IBA launches Indie Beer Day

The Independent Brewers Association has today kicked off its annual conference and exhibition BrewCon by launching a celebration of all things independent – the first-ever Indie Beer Day.

Intended to be a day to celebrate, promote and highlight the achievements of independent brewers, the annual event will be held for the first time on October 26th this year.

Dereck Hales, founder of Bad Shepherd and leader of the IBA’s Marketing Project Group announced the event at the opening of BrewCon today, and urged independent brewers and their supporters to get involved.

He said with six-year compound annual growth rate of 19.7% up to 2018, a 5.9 per cent volume share and 97 million litres of beer brewed last year, now was the time for the industry to tell its story and celebrate its achievements.

“We need to tell that story ourselves of what we are – we’re independent, we connect with you and understand you as a community,” he said.

After the announcement, Hales spoke to Brews News about the importance of the day, and the promotion of the Supporters and Independent Seals.

“The main thing [that the IBA are aiming for with the Indie Beer Day] is familiarity. We want people to know that independence exists. So far it’s on the labels, but that’s it.

“We haven’t gone out and told people the story. With Indie Beer Day we want people to now understand why we are independent, what independence means and why it matters to you.

“Number two is engagement, have some fun, celebrate what being independent really means.

“We need to go out and tell that story and we haven’t done it, we’ve put it on pack and we’ve just been passive. So now its time to invest in a relationship with the people that are making the decision at the point of purchase.”

Many independent brewers have been working on their branding and marketing to differentiate themselves from competitors in a busy market, but it’s not been universal, Hales explained.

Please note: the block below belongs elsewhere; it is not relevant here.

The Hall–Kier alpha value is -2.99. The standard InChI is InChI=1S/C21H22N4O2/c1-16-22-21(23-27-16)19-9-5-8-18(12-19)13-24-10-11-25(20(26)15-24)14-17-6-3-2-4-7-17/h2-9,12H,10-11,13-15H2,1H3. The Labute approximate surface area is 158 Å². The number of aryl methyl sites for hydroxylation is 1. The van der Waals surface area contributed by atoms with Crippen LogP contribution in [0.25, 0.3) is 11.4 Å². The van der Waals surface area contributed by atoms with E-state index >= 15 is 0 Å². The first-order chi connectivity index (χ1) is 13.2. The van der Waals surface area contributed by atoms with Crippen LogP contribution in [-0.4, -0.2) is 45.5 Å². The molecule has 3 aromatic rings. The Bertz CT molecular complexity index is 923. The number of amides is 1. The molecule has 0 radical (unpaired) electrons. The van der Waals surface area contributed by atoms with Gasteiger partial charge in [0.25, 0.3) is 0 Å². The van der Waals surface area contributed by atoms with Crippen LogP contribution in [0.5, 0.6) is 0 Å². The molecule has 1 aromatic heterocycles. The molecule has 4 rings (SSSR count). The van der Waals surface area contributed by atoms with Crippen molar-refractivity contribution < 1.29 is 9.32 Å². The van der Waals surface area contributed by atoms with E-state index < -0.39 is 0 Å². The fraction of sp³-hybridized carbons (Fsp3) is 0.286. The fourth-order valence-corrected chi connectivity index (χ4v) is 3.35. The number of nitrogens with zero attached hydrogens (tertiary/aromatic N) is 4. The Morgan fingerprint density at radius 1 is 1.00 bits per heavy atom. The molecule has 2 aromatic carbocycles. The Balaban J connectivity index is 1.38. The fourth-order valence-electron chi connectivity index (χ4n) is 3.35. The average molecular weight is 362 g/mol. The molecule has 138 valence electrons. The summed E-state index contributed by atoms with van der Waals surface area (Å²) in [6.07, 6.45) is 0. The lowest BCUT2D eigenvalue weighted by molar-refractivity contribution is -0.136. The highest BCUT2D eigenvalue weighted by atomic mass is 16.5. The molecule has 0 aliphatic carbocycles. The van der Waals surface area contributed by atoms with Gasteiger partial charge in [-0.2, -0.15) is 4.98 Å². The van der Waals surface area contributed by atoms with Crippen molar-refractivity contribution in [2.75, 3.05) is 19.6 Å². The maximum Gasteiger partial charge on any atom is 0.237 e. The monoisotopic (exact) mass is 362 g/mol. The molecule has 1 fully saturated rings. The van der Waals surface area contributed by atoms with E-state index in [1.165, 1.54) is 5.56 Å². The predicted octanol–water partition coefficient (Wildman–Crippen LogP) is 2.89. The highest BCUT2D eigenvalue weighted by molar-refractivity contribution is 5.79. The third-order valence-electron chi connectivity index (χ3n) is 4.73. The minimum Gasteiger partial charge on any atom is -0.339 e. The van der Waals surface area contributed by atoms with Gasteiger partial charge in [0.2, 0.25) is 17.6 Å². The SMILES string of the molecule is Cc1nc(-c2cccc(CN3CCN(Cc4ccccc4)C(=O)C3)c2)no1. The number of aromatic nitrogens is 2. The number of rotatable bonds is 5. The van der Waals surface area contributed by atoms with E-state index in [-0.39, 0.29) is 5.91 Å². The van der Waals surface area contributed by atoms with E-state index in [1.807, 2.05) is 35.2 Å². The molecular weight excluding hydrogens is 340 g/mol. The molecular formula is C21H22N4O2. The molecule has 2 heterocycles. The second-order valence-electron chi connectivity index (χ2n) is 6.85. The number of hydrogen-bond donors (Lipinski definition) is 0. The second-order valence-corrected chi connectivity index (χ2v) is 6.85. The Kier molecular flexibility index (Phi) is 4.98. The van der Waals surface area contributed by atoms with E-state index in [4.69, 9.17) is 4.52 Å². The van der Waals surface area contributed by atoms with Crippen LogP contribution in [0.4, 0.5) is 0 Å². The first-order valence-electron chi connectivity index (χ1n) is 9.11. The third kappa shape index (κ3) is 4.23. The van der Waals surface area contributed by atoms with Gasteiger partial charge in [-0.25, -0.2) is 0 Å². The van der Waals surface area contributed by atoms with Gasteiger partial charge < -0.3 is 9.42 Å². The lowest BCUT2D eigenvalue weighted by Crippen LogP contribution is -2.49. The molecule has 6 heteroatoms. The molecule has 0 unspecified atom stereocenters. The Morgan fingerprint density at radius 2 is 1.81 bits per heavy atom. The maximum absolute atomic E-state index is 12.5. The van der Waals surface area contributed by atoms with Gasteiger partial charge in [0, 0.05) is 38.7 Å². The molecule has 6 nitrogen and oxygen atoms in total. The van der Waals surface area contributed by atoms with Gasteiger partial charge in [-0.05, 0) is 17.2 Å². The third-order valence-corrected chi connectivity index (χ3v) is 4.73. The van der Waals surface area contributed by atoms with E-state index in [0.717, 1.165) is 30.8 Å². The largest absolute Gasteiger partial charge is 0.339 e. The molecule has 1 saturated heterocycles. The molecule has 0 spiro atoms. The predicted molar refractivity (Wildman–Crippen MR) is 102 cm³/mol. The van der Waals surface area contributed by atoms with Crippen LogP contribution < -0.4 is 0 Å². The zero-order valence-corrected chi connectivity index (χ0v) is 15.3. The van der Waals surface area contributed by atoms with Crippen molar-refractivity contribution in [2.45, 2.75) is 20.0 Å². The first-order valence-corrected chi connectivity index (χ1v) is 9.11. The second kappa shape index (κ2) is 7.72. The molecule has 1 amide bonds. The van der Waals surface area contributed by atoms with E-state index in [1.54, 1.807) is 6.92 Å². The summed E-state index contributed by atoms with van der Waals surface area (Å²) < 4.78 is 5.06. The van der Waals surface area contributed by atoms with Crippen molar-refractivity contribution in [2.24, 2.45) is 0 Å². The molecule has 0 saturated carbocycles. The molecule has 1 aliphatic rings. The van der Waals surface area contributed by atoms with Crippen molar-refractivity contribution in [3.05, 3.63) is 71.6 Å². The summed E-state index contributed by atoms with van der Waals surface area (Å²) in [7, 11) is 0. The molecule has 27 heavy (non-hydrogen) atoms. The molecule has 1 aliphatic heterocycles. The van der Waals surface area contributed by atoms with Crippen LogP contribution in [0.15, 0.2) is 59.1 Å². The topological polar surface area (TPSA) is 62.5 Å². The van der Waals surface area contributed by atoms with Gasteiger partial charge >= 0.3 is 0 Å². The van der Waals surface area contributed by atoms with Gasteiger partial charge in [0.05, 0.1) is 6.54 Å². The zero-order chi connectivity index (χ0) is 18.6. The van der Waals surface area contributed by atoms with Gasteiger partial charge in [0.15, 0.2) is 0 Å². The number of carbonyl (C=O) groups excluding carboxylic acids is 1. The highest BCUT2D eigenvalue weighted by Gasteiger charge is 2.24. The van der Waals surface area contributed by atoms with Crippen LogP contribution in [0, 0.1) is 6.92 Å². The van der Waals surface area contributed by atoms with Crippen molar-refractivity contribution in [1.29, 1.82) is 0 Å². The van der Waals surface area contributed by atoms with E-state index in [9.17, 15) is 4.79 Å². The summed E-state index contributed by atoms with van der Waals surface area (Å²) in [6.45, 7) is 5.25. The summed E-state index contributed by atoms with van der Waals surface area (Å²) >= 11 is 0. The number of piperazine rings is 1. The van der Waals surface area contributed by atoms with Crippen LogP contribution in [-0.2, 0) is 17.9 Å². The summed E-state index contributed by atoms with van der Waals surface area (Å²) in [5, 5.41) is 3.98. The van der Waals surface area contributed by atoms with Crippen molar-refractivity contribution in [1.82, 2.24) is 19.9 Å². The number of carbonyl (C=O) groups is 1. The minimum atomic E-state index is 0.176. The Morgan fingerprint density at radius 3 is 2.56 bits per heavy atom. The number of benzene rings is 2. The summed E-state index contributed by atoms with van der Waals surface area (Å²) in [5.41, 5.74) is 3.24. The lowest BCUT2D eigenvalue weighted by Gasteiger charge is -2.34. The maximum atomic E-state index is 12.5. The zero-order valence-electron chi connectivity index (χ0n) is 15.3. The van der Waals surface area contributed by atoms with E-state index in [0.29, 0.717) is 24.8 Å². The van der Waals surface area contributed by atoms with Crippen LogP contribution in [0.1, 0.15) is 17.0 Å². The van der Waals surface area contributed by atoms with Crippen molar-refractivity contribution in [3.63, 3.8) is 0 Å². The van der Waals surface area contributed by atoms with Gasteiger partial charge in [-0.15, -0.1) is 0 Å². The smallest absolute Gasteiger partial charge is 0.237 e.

“Everyone needs to do a bit better. I’m a bit myopic because I sell in Victoria and don’t really get out, but from what I can see as an IBA board member, I don’t see us telling a lot of stories about independence.

“I think we’re getting better, I think we’re getting better through B2B channels, and the label is doing a good job at starting to get people to question and I think a couple of breweries are getting better at starting to telling their own stories.

“Stone and Wood and Stomping Ground have done a really good job of trying to raise their profiles for example, but as a general rule we haven’t.”

He said that the IBA did a national survey as a representative sample of Australia, demographically and geographically. The results found that 13 per cent of people were aware of the seal, but only 3 or 4 per cent knew what it was and wit even fewer people it resonated.

“This is because we’ve done nothing to try to [promote it] – at least people have seen it and recognise it, but now we need to explain it, and go on the journey to raise that familiarity.”

“For people that care about community, quality and experience, it will be important. There will always be a role for major craft brewers, but our role is to be local, a personal face, people know me personally, they know I run Bad Shepherd – CUB can’t do that.

“Our role will always be the personal community, social element.”

Hales said so far the response from the industry had been overwhelmingly positive.

“They want this, they want to see us succeed and be a part of this,” he said.

He urged indie supporters to raise their glasses at 2pm AEST to the health of independent breweries.

The IBA will be releasing more information for brewers and supporters on what they can do support Indie Beer Day 2019 in the coming weeks.

The IBA team also announced the launch of the Supporters Seal, intended to signpost to consumers that the venue or company backs independent beer.

Venues and outlets must become and associate member to display the supporter steal, with membership fees of $100 +GST per year.

Hales said that supporters of the independent beer movement would benefit from the growing popularity of the industry, and that was why they should invest in the Supporters Seal.

“A part of [the reason why they should get involved] is our growth. The numbers speak for themselves and they are huge numbers.

“It also helps them differentiate [themselves]and tell the same story we’re telling, connecting with consumers who are looking for independent beer, who understand it.”

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